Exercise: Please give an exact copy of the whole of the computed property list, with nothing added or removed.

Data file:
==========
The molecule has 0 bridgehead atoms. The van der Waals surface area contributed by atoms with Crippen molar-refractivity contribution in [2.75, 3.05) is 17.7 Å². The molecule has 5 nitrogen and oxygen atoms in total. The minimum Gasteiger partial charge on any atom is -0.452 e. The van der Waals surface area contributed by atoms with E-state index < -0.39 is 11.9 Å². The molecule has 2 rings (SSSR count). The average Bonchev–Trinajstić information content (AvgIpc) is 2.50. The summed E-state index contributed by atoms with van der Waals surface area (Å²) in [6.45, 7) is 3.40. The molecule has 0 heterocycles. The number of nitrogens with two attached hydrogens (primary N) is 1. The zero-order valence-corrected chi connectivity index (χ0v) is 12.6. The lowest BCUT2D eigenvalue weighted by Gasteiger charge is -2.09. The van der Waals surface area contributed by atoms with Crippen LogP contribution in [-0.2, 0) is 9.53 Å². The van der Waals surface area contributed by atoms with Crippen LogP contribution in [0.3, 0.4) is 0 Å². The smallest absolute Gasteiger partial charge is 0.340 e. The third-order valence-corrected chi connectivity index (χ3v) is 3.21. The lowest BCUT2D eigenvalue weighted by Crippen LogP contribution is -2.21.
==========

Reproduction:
The molecule has 0 bridgehead atoms. The van der Waals surface area contributed by atoms with Crippen molar-refractivity contribution in [2.75, 3.05) is 17.7 Å². The molecule has 5 nitrogen and oxygen atoms in total. The minimum Gasteiger partial charge on any atom is -0.452 e. The van der Waals surface area contributed by atoms with E-state index < -0.39 is 11.9 Å². The molecule has 2 rings (SSSR count). The average Bonchev–Trinajstić information content (AvgIpc) is 2.50. The summed E-state index contributed by atoms with van der Waals surface area (Å²) in [6.45, 7) is 3.40. The molecule has 0 heterocycles. The number of nitrogens with two attached hydrogens (primary N) is 1. The zero-order valence-corrected chi connectivity index (χ0v) is 12.6. The lowest BCUT2D eigenvalue weighted by Gasteiger charge is -2.09. The van der Waals surface area contributed by atoms with Crippen LogP contribution in [-0.2, 0) is 9.53 Å². The van der Waals surface area contributed by atoms with Crippen LogP contribution in [0.3, 0.4) is 0 Å². The smallest absolute Gasteiger partial charge is 0.340 e. The third-order valence-corrected chi connectivity index (χ3v) is 3.21. The lowest BCUT2D eigenvalue weighted by Crippen LogP contribution is -2.21.